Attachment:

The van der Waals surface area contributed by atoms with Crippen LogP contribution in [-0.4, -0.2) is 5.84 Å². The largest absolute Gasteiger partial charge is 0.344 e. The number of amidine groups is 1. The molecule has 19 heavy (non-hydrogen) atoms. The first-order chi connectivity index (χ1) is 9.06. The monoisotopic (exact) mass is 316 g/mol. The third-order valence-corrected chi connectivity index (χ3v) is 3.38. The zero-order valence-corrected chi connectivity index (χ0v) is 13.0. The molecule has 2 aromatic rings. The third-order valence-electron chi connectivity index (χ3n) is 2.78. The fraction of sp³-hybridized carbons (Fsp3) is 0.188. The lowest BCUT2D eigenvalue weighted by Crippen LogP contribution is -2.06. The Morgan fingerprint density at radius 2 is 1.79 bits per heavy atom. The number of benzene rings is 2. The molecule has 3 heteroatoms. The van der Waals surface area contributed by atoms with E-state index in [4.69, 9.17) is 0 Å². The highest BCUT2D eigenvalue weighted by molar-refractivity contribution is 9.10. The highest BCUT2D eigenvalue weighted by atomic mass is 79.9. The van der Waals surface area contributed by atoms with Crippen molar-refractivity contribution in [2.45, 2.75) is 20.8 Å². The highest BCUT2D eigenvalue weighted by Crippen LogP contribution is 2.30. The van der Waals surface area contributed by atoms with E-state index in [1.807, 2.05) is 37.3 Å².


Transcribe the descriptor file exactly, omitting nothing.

The van der Waals surface area contributed by atoms with Crippen LogP contribution in [-0.4, -0.2) is 5.84 Å². The largest absolute Gasteiger partial charge is 0.344 e. The number of amidine groups is 1. The molecule has 19 heavy (non-hydrogen) atoms. The first-order chi connectivity index (χ1) is 9.06. The monoisotopic (exact) mass is 316 g/mol. The third-order valence-corrected chi connectivity index (χ3v) is 3.38. The zero-order valence-corrected chi connectivity index (χ0v) is 13.0. The molecule has 2 aromatic rings. The third-order valence-electron chi connectivity index (χ3n) is 2.78. The fraction of sp³-hybridized carbons (Fsp3) is 0.188. The lowest BCUT2D eigenvalue weighted by Crippen LogP contribution is -2.06. The Morgan fingerprint density at radius 2 is 1.79 bits per heavy atom. The number of benzene rings is 2. The molecule has 3 heteroatoms. The van der Waals surface area contributed by atoms with E-state index in [4.69, 9.17) is 0 Å². The highest BCUT2D eigenvalue weighted by molar-refractivity contribution is 9.10. The highest BCUT2D eigenvalue weighted by atomic mass is 79.9. The van der Waals surface area contributed by atoms with Crippen molar-refractivity contribution in [2.45, 2.75) is 20.8 Å². The highest BCUT2D eigenvalue weighted by Crippen LogP contribution is 2.30. The van der Waals surface area contributed by atoms with E-state index in [1.807, 2.05) is 37.3 Å².